In July, I wrote the Good Faith Estimate (GFE). Here's where I explained the nuts and bolts of limits on closing cost fee-changes. In August, CNN Money published a report that showed that closing costs had come done on account of the changes to the Good Faith Estimate. I agreed with CNN Money that the GFE rules accomplished the death of the "bait and switch" that caught house buyers in the past. However, I did not think that the disclosure came early enough to help buyers shop around for their best mortgage deal. I wrote:
A factor that supports crediting the GFE with lower costs is that the "bait and switch" in lending is dead. Before the reform of the past few years, borrowers had no idea what the total they needed to bring to closing would be until the day before closing… Now, the GFE has accurate fees. But the GFE is not a good tool for comparing lender to lender, in relation to fees. It takes some time to prepare, so the lenders do it only when borrowers apply. Many lenders will not prepare a completed, binding GFE until the borrower has put in a good bit of effort and paid an application fee. Many will give a non-binding estimate, so that borrowers can compare apples to apples; those apples, however, are not binding.
My professional association, the Massachusetts Association of Buyer’s Agents (it’s the website attached to my name up in the top right corner here at BREN) is formally questioning the timing of the GFE that is part of the "Know Before You Owe" proposal by the Consumer Financial Protection Bureau (CFPB.)
"In and of itself, changing the disclosures will do little to help consumers looking to comparison shop prior to locking in a mortgage," said MABA’s board of directors. "The fact of the matter is that unless buyers can get information on loan costs, such as interest rates, monthly payments, and closing costs earlier in the transaction process, it’s all for naught because there is rarely enough time to shop for a better deal the way things are currently set up. According to the CFPB, this was one of the primary drivers for overhauling the mortgage disclosures - that is, to make shopping for a mortgage easier and more efficient.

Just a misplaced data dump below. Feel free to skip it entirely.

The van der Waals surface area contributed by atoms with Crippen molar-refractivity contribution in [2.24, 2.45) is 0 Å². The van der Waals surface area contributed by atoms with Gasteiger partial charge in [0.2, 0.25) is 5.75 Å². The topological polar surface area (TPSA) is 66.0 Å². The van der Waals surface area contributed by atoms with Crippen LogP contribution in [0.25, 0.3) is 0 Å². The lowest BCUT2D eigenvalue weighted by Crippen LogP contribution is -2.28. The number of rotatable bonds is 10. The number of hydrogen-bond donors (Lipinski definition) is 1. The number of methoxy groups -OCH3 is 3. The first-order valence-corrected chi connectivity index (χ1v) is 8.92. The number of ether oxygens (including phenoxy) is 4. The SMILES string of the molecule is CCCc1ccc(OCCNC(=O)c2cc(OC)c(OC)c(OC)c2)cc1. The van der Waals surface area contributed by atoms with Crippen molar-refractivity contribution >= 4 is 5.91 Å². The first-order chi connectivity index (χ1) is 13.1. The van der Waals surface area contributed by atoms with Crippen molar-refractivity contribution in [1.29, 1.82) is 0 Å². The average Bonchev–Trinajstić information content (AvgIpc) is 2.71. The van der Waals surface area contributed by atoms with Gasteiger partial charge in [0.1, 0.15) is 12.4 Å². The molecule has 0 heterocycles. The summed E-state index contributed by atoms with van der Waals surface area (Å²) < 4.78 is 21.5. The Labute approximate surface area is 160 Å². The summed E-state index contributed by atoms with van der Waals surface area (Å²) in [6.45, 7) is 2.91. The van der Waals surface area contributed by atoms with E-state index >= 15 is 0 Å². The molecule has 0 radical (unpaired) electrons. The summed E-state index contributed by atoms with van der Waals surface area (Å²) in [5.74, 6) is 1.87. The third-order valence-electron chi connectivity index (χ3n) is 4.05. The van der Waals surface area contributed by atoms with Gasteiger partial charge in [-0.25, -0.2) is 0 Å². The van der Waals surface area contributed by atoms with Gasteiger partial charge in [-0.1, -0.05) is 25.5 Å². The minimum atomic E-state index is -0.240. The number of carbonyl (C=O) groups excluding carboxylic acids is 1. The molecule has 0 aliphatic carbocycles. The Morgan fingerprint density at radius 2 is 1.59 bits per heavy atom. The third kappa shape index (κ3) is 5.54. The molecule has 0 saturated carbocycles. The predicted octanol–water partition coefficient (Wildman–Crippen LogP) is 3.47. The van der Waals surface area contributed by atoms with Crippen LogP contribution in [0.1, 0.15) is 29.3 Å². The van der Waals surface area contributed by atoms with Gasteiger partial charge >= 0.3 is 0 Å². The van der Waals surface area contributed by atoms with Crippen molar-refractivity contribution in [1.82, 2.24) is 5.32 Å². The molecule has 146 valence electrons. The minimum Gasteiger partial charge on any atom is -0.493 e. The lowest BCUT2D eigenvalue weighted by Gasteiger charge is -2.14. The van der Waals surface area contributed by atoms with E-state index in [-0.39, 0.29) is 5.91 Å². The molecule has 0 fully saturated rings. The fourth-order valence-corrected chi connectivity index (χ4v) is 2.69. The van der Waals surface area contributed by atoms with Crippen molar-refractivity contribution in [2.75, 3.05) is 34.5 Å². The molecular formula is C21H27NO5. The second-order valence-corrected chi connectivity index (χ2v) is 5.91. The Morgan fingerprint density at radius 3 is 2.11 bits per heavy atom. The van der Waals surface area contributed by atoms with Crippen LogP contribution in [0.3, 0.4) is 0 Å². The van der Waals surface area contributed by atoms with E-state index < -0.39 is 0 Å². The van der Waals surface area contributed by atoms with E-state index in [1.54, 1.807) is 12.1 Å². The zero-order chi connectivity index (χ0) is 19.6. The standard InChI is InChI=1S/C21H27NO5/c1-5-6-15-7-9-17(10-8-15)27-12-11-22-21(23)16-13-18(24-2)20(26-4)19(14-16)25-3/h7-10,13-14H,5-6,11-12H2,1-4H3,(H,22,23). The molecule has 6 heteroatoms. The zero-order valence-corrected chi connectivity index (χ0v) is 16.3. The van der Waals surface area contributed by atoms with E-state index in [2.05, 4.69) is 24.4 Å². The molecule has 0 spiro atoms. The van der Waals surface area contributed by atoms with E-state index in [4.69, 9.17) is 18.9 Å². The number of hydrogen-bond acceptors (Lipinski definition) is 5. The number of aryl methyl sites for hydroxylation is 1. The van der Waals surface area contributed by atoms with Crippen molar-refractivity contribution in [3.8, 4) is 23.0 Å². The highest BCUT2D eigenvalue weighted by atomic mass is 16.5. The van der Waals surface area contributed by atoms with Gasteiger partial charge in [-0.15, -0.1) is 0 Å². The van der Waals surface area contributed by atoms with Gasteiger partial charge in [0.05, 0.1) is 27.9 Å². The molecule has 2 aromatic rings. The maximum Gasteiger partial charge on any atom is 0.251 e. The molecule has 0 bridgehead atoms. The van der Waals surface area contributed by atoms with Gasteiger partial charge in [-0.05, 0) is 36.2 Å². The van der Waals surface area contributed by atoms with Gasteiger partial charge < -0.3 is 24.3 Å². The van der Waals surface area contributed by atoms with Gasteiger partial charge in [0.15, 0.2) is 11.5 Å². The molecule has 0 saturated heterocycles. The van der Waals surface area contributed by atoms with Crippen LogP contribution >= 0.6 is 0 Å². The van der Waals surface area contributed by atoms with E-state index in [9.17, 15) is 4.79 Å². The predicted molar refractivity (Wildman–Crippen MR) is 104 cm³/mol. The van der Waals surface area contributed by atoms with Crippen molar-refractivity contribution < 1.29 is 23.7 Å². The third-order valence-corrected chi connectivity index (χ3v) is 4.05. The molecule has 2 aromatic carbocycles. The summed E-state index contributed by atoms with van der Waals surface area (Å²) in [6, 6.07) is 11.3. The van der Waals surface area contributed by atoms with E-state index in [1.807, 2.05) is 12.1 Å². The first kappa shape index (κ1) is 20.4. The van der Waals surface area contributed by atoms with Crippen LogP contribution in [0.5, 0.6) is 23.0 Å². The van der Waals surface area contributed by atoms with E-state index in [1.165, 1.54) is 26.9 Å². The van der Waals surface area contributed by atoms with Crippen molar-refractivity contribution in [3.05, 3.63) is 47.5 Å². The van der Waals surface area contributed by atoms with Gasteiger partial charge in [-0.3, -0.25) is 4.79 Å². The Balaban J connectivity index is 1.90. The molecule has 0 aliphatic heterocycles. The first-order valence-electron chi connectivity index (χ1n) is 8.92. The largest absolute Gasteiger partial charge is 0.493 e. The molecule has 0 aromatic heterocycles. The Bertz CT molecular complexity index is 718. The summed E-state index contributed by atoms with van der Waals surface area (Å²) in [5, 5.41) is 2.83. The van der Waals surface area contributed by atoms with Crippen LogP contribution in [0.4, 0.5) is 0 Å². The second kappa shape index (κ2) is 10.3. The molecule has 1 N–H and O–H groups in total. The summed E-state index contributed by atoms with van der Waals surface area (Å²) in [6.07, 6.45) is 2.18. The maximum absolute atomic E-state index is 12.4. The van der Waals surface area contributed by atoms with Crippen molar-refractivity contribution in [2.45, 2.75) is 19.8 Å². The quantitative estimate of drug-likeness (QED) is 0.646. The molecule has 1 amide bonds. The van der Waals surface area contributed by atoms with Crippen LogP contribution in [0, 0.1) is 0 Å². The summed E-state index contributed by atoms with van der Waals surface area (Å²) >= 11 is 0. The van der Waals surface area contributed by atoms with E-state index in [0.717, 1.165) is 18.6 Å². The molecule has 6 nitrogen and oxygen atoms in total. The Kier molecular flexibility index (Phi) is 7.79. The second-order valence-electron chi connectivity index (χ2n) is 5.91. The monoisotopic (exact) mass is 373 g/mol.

The board’s statement continues: "As things now stand, lenders can’t provide a good faith estimate of loan costs until they have an application in hand, which means there needs to be a property with an accepted offer or purchase and sale agreement. In order to give buyers time to comparison shop, that needs to change, as does the timeline for mortgage contingencies - typically made tight to protect the seller's interest. Consumers need more information sooner in order to effectively shop for a loan. In short, they need to be able to get disclosures in a meaningful way - at a meaningful time. There needs to be a way to get a buyer a binding good faith estimate earlier in the process - perhaps based on certain conditions, such as a single-family up to a certain price and/or a certain credit score range."
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